The City's Savviest Architects Are Designing New Properties in Brooklyn
Everyone knows that Brooklyn’s where it’s at—especially the city’s savviest architects. And now developers are actively hiring them to design new properties in the city’s hottest borough. “Previously, Brooklyn was getting secondary buildings because capital-A architecture projects didn’t work economically,” says Gregg Pasquarelli, a partner at Shop Architects, whose Brooklyn debut came in 2008, when the company designed the much-hyped Barclays Center arena. Now Shop is at work on the borough’s first super-tall residential skyscraper. Located downtown, it will rise 1,066 feet—more than double the height of the Williamsburgh Savings Bank, once the tallest structure in Brooklyn. Another residential tower nearby, planned to rise 28 stories, is being designed by the firm ODA.
When Brooklyn went through its first development boom, from the late-19th century into the early-20th century, prominent architects designed stately brownstones and lavish townhouses that came to define the borough. In this second resurgence, architects are reinterpreting how modern structures will fit into the landscape. So when the firm CookFox designed the condo 550 Vanderbilt—one of many that will make up the new mega-development known as Pacific Park—the studio strove not to overwhelm the surrounding neighborhood, giving the building a façade that’s inspired by a nearby cathedral. “It’s not a shiny object,” says principal Rick Cook. “It’s built to fit comfortably in the neighborhood and serve as a gateway from an established district into Pacific Park. We wanted to integrate the historic masonry detail, rhythm, and texture to create depth and solidity at a human scale.”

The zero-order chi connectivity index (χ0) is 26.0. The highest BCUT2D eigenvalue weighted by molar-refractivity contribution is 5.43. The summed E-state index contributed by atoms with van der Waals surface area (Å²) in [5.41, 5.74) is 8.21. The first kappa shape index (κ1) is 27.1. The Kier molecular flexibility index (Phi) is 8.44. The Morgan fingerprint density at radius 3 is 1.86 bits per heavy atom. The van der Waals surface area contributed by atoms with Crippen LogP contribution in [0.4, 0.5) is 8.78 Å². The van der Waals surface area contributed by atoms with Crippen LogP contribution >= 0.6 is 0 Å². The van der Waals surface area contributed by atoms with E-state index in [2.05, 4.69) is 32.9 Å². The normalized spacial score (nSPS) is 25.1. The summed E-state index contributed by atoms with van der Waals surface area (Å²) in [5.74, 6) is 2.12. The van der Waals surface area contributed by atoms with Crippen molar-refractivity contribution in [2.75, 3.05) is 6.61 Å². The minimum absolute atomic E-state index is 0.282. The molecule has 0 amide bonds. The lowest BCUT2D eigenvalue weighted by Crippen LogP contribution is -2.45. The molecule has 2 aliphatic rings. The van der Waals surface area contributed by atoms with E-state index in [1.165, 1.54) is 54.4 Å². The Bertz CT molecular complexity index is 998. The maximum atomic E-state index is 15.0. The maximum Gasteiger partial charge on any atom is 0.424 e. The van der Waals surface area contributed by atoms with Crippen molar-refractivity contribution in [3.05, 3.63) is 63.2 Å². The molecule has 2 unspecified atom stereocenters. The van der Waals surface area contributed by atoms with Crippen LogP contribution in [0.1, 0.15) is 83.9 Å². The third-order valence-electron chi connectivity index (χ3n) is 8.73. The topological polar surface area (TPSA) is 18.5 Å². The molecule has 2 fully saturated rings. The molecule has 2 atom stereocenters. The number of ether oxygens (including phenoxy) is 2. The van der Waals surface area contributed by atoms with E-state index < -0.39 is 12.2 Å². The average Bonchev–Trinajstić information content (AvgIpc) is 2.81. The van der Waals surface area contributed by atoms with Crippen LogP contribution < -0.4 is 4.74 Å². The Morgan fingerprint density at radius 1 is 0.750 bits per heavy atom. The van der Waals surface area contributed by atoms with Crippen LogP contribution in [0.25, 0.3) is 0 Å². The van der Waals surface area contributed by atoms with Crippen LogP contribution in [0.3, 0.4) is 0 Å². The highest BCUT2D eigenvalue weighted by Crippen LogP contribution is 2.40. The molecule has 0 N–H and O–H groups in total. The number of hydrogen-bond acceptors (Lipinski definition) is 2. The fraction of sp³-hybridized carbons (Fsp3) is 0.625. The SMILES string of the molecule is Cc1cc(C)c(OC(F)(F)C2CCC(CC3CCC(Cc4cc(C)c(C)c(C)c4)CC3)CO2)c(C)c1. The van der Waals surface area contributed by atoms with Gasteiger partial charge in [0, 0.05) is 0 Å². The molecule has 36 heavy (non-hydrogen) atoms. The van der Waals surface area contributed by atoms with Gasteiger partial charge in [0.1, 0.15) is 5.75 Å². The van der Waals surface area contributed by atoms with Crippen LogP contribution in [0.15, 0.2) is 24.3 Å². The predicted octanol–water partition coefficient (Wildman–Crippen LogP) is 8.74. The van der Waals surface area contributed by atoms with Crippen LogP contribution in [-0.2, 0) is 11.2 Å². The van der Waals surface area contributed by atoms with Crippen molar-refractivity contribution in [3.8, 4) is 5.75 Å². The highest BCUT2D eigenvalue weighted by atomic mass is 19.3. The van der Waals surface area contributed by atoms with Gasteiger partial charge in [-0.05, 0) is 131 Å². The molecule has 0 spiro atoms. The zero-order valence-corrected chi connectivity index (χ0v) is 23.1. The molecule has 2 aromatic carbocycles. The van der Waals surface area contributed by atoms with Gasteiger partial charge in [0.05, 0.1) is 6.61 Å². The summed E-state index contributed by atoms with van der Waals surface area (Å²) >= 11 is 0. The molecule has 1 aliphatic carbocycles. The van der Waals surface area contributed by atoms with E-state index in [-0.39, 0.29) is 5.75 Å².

At Waverly Brooklyn, a luxe condo that recently opened in Clinton Hill, “We looked for the essence of the neighborhood and reinterpreted it using modern materials,” says Randolph Gerner, co-founder of the project’s design firm, GKV Architects. The façade plays off the “many colors of brick” that make up the historic buildings along Waverly Avenue, with concrete detailing giving it a “unique and modern” appeal.
“When a development is reinforced by a powerful name and a strong design sensibility,” says Shelley Wasserman, a Halstead Property broker, buyers will willingly traverse bridges and go through tunnels to get a piece of it. Wasserman should know. She represents the Oosten building—conceived by Dutch designer Piet Boon—which set a record for the most expensive condo sold in Williamsburg: $6.49 million. Despite increasing price benchmarks, Wasserman argues that the Oosten is still a better deal than Boon’s Manhattan project, the luxury condo Huys. “You’ll pay $1,300 a square foot in Brooklyn, compared with $2,400 a square foot in Manhattan for the same space.” Get ready for more traffic on the Brooklyn Bridge.